KIS Bridging Loans
 
Presented by KIS Finance
 
5 Simple Ways to Tell if a Website is Safe and Secure

Visiting unsafe and bogus websites can cause all sorts of problems – they can spread malware and viruses, steal your personal and card details, send spam to your online contacts and much more.

To prevent yourself from becoming a victim to an online scam, you need to make sure that the websites you are visiting, and especially purchasing products and services from, are safe and legitimate.

But how?

Following the steps below will ensure that you are using a website that takes your safety seriously.

 

1. Look for HTTPS, not HTTP

The first thing to do when visiting a website is to check whether their URL starts with ‘HTTPS’ and displays a padlock to the left side, or just ‘HTTP’.

In simple terms, this is the method in which information is sent between you and the website. ‘HTTP’ means the information is sent over in plain text which allows it to be read easily by anyone who chooses to intercept it. ‘HTTPS’ does the same primary job but has a ‘Secure Sockets Layer (SSL)’.

This ensures that the information entered into the website is sent to the server in an encrypted format and through a safe tunnel to its destination – so any passwords, personal details or bank details cannot be intercepted and read. ‘HTTPS’ is used very widely across the internet and particularly utilised on shopping websites where card details are entered or websites where passwords are needed.

It’s important to note that just having this in place doesn’t mean the website is completely legitimate as the information can still be read by the website itself– but it’s a very good sign that the website is taking its visitors safety seriously.

 

2. Look for the Website’s Privacy Policy

A website’s privacy policy should clearly explain how any data you enter into the website is collected, used, shared and protected. All legitimate websites should have one as businesses and websites are required to provide this information under data privacy laws – GDPR.

Having a privacy policy means the website owner is complying with these laws and cares about the safety of their website’s visitors. It is important to read through the privacy policy before giving any of your information to the website.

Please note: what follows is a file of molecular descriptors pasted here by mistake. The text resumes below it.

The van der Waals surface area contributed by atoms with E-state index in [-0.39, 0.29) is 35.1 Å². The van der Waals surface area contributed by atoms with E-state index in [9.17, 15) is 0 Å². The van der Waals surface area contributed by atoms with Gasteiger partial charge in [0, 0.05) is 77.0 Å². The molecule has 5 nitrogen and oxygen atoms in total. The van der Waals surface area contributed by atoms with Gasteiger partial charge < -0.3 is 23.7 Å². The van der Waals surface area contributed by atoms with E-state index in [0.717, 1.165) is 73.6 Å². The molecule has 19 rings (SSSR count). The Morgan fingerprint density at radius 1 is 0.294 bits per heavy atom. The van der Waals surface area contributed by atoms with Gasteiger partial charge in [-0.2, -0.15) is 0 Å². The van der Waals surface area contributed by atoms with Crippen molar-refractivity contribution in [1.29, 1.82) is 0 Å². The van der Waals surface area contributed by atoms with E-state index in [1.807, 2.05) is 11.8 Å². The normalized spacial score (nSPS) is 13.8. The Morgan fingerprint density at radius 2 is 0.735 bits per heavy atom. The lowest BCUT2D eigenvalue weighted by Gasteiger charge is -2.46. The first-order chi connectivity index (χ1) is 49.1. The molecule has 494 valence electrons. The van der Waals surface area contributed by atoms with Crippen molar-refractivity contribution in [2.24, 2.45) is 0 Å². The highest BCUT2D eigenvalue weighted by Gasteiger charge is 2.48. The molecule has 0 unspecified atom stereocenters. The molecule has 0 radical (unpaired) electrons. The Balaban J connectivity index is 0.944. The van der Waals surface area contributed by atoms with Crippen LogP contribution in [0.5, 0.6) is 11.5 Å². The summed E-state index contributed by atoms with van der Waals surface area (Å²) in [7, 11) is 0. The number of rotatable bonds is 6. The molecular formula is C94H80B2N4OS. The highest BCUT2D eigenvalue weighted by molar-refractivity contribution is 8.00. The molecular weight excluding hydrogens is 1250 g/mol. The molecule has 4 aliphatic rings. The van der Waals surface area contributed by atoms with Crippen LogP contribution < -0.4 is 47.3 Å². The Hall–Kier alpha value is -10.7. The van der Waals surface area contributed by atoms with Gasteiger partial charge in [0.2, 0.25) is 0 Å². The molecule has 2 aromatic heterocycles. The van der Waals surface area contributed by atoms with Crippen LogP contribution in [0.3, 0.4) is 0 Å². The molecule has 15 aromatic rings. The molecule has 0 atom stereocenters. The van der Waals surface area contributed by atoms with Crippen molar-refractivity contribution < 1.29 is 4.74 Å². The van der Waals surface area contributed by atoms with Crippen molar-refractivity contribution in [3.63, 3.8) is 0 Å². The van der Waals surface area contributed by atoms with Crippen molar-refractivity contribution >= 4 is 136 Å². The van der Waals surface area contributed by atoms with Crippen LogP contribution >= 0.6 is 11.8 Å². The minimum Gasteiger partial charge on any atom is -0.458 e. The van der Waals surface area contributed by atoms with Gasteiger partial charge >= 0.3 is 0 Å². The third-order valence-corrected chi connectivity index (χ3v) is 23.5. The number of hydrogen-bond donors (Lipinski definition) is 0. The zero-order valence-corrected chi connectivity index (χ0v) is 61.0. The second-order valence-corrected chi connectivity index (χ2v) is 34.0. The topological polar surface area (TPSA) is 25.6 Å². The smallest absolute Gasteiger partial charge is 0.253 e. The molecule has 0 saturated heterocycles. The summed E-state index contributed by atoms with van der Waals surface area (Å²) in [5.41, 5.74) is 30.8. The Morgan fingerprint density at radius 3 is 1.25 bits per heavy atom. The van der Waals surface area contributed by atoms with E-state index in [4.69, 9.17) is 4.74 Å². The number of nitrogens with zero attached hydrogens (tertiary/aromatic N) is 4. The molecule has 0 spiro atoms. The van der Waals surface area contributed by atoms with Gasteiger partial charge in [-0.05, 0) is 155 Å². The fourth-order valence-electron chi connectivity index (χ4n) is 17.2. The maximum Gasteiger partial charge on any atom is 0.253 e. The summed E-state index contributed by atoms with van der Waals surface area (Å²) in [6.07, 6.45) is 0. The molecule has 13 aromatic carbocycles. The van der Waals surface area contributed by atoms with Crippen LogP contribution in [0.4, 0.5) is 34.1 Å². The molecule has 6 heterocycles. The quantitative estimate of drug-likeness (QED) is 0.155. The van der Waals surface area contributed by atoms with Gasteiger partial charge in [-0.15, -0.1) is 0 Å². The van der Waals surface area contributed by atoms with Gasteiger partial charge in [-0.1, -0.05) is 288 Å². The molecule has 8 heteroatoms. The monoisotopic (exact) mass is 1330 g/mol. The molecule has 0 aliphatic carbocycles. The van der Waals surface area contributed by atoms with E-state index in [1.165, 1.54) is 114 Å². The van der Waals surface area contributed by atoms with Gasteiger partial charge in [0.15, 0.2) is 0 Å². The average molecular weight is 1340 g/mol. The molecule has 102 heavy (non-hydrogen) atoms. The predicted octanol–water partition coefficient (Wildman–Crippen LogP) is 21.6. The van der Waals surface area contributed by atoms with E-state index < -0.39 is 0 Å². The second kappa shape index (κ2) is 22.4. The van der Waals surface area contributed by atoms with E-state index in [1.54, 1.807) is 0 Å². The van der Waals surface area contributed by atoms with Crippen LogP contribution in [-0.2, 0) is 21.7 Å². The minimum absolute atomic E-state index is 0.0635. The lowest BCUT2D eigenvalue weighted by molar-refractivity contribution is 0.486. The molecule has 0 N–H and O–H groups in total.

3. Find their Contact Details

Any legitimate websites should display their contact information  - including the address of where they’re based, phone numbers and email addresses. This doesn’t offer protection in itself, but it does show that there are genuine people behind the website and there is someone available to reach out to if you have any questions or need help.

 

4. Check the Website’s Content

Fake websites can be difficult to spot as they often look very similar to their genuine counterparts. However, if you have concerns about the website you are on, you should thoroughly check through the website’s content.

This is because, if the website is legitimate and a genuine business, they should want to give the best impression to the website’s visitors and should check through for any spelling and grammar mistakes and make sure everything actually makes sense. If you go through and find a huge number of errors, then it’s a good sign that it wasn’t created by someone who cares about the website and it’s probably a bogus one.

 

5. Find Genuine Reviews – Elsewhere

If you enter a website’s name into your search engine, it should bring up a whole lot of information about the site and any reviews which have been posted by other genuine users.

People will often review websites on sites like Trustpilot, ReviewCentre and TripAdvisor, to inform others of the quality of products, customer service and warnings about scams. It is better to read reviews posted on other trusted websites, instead on any reviews posted on the website of concern, as reviews can easily be spoofed and posted by the website creator.

When it comes to your online safety, it is always better to err on the side of caution if you have any suspicions about the website you’re on.

After all, it’s better to be safe than sorry.

 

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